This deranged mad scientist stereotype then brainwashes several of Buster's friends and kidnaps the remainder, including Babs Bunny. The games developer Konami have clearly taken the source material as a starting point since this plot is unique to 'Buster’s Hidden Treasure'. It's a story told though badly translated text at the start of the game where attractive pictures don't quite marry with the text shown below. It is rather sad that Babs has been reduced to little more than a damsel in distress. The Tiny Toons series was known for showing its female characters as being just as (if it more) able than their male contemporaries.
While there may be ramps and springs to accelerate Buster there are also some very precise ‘Mario’ style jumping sections. These parts prove to be excessively tricky primarily because the game's avatar seems to always want to break into a sprint. If Buster takes more than a few steps in any direction he will stay running even if you would prefer him to move cautiously. I found I actually had to tap the direction pad at times to avoid moving quickly, which hardly seemed very elegant. However at speed Buster is at his most deadly since he has the ability to slide into enemies killing them en-mass. Of course the tried and tested "jump on heads, kill off baddies" technique also exists in this game. However the hit detection can be a little imprecise; something that's pretty poor considering it's such a staple of the genre. Like so many platform games our hero is also able to bounce off walls, primarily to reach hidden sections and the power ups contained within them. Buster initially has three hearts which are lost following collisions with enemies. However by finding bells scattered over the levels this can be pushed to five. Alternatively finding a crystal will make you invincible for a short period of time, rather like a star in 'Super Mario World'. However while the carrots that litter 'Buster’s Hidden Treasure' do resemble Mario's coins collecting them doesn't give you an extra life. Instead if Buster collects fifty he can call on help from Concord Condor, Little Beeper, or Lil' Sneezer. These characters from the TV show act like a smart bombs killing all onscreen enemies except bosses.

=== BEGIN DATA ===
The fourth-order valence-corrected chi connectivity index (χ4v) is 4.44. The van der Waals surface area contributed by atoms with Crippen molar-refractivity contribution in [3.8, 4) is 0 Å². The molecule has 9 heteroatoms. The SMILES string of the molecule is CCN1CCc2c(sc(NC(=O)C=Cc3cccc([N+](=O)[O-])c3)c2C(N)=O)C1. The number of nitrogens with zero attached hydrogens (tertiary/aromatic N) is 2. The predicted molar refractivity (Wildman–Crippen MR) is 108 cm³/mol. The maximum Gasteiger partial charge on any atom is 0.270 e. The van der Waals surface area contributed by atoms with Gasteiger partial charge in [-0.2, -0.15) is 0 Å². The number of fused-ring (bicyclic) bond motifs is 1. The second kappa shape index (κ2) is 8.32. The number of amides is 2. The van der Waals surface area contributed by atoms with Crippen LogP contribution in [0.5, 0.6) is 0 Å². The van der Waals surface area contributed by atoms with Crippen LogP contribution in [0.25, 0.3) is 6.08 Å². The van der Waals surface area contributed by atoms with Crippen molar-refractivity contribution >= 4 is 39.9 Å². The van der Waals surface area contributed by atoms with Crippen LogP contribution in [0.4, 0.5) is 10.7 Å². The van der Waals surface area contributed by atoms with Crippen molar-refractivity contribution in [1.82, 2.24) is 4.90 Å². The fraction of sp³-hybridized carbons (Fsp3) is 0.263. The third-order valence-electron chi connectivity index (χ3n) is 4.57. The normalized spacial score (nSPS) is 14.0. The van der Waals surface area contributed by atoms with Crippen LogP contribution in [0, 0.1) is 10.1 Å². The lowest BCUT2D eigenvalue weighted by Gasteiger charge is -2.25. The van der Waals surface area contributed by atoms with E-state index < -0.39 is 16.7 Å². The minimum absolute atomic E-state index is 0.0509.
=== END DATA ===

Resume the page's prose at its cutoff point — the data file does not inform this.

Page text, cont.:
Unwilling to attack his school chums the only way Buster can free them of the mind control, is by jumping on the head of their manipulator. Everything in 'Buster’s Hidden Treasure' has really been seen before and there were many similar games to pick from on the console. "Platform games are a dime a dozen on the MD' Mat Yeo noticed. While ' Buster’s Hidden Treasure' may not radically shake up the tried and tested platforming genre that doesn't mean the game isn't worth your time. Mean Machines magazine even called it "one of the best examples of the platform game on the Mega Drive and certainly the finest example of the machine's abilities".
For me the most impressive thing visually is the backgrounds, which somehow don't seem to be limited to the 64 colours on-screen like other Mega Drive games. It seems every one of the machines' 512 available hues appear at one point or another with some impressive graphical overlays only adding to the beauty of the backgrounds. Obviously from a gameplay point of view it would be preferable not to be playing underwater or slippery slidey ice worlds but if game developers must insist on including stages that play poorly at least they looks nice while you're playing.
Where did I get this game from?
Back in August 2015 I was invited along to Play Margate, to review the event for Retro Collect. I picked 'Buster's Hidden Treasure' up here for a bargain price of £9.